• In Indira Gandhi v. Raj Narain, a Constitutional amendment to regularise Prime Minister Indira Gandhi’s election was struck down citing the basic features of democracy, rule of law and equality. 
  • From 1975 onwards, the courts have interpreted and expanded the doctrine to include judicial review of decisions by the High Court and Supreme Court under Articles 226 and 32, secularism and federalism, the freedoms under Article 19, judicial independence, and recently, judicial primacy in the judicial appointment process to the basic structure and framework of the Constitution.

Can Parliament destroy the Basic Structure of the Constitution by expanding its amending power:

  • In Minerva Mills v. Union of India, the Parliament, through the Constitution (42nd Amendment) Act, 1976, attempted to circumvent Kesavananda Bharati by making Parliamentary power unlimited. 
  • Immediately after the decision of the Supreme court in Kesavananda Bharati and Indira Gandhi’s case, the parliament introduced the 42nd Amendment and added the word secular and socialist in the preamble and added clause 4 and 5 to Article 368 of the Constitution. 
  • It indirectly declares that there is no limitation on the power of the parliament regarding the Amendment. 
  • The Court in this case struck down the amendment on the grounds that the judicial review of Parliamentary enactments, and the limitation of Parliamentary power to amend the Constitution, were themselves part of the basic structure of the Constitution.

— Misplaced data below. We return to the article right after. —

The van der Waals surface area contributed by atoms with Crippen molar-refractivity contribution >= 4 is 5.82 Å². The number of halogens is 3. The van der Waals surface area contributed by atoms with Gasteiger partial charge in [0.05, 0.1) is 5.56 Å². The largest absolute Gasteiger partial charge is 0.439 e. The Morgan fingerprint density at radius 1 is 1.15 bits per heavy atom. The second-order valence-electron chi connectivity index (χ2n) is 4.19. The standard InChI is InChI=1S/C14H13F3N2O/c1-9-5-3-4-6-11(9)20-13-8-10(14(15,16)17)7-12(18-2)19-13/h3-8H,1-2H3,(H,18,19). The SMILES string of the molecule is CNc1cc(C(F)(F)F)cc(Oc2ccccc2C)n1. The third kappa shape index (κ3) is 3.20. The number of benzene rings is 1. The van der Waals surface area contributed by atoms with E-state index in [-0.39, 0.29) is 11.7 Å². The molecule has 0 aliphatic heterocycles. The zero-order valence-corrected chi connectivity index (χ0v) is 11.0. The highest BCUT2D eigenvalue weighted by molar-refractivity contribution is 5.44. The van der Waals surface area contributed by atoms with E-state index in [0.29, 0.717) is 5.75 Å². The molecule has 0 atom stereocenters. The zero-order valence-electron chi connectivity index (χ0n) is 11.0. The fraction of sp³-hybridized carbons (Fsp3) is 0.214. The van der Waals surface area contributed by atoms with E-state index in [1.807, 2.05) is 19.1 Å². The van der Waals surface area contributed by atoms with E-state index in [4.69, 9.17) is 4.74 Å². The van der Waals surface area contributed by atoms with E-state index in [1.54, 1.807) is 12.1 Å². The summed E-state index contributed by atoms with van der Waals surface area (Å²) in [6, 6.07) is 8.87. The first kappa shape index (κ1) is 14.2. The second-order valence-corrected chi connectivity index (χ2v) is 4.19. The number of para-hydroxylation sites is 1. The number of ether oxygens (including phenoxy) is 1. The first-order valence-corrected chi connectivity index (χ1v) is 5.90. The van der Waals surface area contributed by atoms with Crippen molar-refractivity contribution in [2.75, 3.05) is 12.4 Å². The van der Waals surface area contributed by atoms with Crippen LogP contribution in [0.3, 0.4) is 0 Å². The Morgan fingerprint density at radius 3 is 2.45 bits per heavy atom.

• However, it was not until much later that the Supreme Court ruled on the question of whether an addition to the Ninth Schedule would make the listed statute immune from the requirement of not infringing on a fundamental right. 
  • In I. Coelho v State of Tamil Nadu, the Supreme Court held that all laws were subject to the test of being consistent with fundamental rights, which are a part of the basic structure.
  • Hence we can summarize that:
    • Parliament has limited powers to amend the constitution.
    • Parliament cannot damage or destroy the basic features of the Constitution.
    • The procedure prescribed for the amendment is mandatory. Non-compliance with it will result in the invalidity of the amendment.
    • Clauses (4) and (5) inserted in Art. 368 by the 42nd Amendment Act are invalid because they take away the right of judicial review.
    • Parliament cannot increase its amending power by amending Art. 368.

However, experts have had major objections against the doctrine of basic structure like:

  • Amending power is not necessary to amend non-essential parts of the constitution.
  • This power is needed to make changes in the basic features of the constitution.
  • The doctrine leads to the uncertainty in mind of the parliament as to where it stands as to the extent of its amending power.

One certainty that emerged out of various SC judgments is that all laws and constitutional amendments are now subject to judicial review and laws that transgress the basic structure is likely to be struck down by the SC. In essence Parliament’s power to amend the Constitution is not absolute and the Supreme Court is the final arbiter over and interpreter of all constitutional amendments.